Mark Schenker, PhD
Blue Bell, Pa.

As a psychologist working in outpatient substance abuse treatment, the "Breaking free from addiction" article was initially curious in title and then in content — curious in content given the waste of space in explaining why treatments in "the community" don't work as well as those in "the lab." Did we really need a mention of individual differences as the parsimonious explanation for all (not just in addiction treatment) implementation glitches between research and practice? The commentary on the apparent value and importance of training notwithstanding given much data questioning such a need for effective practice (e.g., practitioners and interns have as good or better outcomes than seasoned professionals), the primary solution titled "measurement-based practice" is an excellent one. It is the same as what has been proposed for quite some time now in the outcome literature as "practice-based evidence" (a literal twist to the more politically correct version — i.e., evidence-based practice) with which we as a profession are now obsessed. Here's to real-time feedback via engagement of clients in their care.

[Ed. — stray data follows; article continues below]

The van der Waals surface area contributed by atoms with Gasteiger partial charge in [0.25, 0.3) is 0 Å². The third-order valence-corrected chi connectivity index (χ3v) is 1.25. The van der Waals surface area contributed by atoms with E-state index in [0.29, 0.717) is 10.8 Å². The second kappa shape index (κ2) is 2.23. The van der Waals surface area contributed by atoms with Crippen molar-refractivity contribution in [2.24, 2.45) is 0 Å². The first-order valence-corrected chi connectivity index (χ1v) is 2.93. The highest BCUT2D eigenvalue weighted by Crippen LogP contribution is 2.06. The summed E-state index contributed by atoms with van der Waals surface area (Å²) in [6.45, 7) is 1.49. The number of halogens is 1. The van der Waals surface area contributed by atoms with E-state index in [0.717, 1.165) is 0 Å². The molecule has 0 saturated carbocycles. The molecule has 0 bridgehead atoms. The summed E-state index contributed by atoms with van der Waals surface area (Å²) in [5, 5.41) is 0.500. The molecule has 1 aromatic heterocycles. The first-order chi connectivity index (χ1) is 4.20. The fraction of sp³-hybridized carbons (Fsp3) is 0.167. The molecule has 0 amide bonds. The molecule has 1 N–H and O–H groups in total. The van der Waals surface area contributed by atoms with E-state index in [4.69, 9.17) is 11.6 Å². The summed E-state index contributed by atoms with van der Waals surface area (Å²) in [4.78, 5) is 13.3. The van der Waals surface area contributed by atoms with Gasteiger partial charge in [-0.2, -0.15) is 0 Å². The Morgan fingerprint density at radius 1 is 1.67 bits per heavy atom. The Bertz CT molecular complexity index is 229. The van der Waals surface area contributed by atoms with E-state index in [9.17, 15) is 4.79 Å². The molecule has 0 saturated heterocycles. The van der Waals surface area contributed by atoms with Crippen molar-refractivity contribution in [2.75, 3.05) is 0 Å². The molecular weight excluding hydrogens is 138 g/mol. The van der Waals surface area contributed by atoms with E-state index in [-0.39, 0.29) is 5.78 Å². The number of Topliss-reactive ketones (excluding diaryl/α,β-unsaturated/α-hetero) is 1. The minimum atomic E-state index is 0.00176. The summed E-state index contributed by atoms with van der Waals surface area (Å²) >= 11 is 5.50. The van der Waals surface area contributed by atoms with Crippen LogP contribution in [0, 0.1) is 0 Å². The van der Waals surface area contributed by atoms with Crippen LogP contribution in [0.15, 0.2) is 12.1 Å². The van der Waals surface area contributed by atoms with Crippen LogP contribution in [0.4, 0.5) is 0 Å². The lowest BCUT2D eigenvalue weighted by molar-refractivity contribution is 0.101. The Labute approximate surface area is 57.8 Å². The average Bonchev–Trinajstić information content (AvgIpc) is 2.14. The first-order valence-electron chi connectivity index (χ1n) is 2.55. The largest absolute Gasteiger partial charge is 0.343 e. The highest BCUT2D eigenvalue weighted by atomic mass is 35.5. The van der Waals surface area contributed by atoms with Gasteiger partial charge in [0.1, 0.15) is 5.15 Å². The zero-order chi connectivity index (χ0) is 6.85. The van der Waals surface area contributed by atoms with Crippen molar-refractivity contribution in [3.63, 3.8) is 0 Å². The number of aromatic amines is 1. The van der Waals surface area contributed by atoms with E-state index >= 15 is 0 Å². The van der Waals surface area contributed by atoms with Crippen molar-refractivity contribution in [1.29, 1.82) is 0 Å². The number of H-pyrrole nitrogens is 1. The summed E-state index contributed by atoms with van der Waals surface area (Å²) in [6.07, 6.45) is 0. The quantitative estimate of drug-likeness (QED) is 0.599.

Rafael S. Harris Jr, PsyD
St. Petersburg, Fla.